A full federal appeals court has heard arguments about whether investigators coerced a confession from a Wisconsin inmate featured in the “Making a Murderer” series. If they rule he was coerced, he could go free.
Several judges at the 7th Circuit U.S. Court of Appeals in Chicago on Tuesday appeared sympathetic to arguments that investigators manipulated Brendan Dassey’s into saying what they wanted him to say. The appeals court has seven judges.
Dassey was sentenced to life in prison in 2007 after telling detectives he helped his uncle, Steven Avery, rape and kill photographer Teresa Halbach.
Judge Diane Wood said watching a video showing how investigators questioned Dassey made her “skin crawl.” She said they fed him answers. But Diane Sykes and several other judges sounded unconvinced that investigators went too far.
A ruling is expected within several weeks.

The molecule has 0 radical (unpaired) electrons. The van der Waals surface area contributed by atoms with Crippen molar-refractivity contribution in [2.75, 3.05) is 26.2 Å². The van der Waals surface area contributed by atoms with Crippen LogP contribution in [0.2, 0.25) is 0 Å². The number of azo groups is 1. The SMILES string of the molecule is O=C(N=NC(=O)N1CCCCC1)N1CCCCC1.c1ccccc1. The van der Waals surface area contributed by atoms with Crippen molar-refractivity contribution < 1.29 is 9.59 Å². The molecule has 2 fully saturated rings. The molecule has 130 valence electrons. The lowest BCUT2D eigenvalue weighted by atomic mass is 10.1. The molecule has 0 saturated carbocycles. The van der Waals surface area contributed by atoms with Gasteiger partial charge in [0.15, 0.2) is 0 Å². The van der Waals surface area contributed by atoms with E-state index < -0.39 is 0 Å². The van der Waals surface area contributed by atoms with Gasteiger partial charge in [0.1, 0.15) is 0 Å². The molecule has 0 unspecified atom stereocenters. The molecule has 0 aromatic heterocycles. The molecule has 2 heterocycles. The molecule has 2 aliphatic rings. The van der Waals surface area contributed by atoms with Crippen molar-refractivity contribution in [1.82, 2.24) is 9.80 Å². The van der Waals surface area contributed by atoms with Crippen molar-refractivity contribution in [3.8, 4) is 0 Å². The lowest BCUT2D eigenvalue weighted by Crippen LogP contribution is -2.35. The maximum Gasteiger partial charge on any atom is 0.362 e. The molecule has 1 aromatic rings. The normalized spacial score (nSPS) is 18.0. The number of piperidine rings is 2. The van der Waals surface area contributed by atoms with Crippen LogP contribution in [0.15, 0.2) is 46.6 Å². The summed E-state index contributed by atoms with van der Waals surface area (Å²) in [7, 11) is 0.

A federal appeals court is set to consider arguments over whether a Wisconsin inmate featured in the “Making a Murderer” series should go free.
Oral arguments in Brendan Dassey’s case are set for Tuesday morning before the 7th Circuit U.S. Court of Appeals in Chicago. The proceeding is expected to last an hour.
Brendan Dassey was sentenced to life in prison in 2007 after he told detectives he helped his uncle, Steven Avery, rape and kill photographer Teresa Halbach.
A federal judge overturned Dassey’s conviction last year, ruling that investigators coerced his confession. State attorneys asked all seven of the 7th Circuit judges to review the case. The court rarely grants such reviews, but the state argued police practices have been called into question.
This story has been corrected to reflect that the appeals court has seven judges, instead of 12.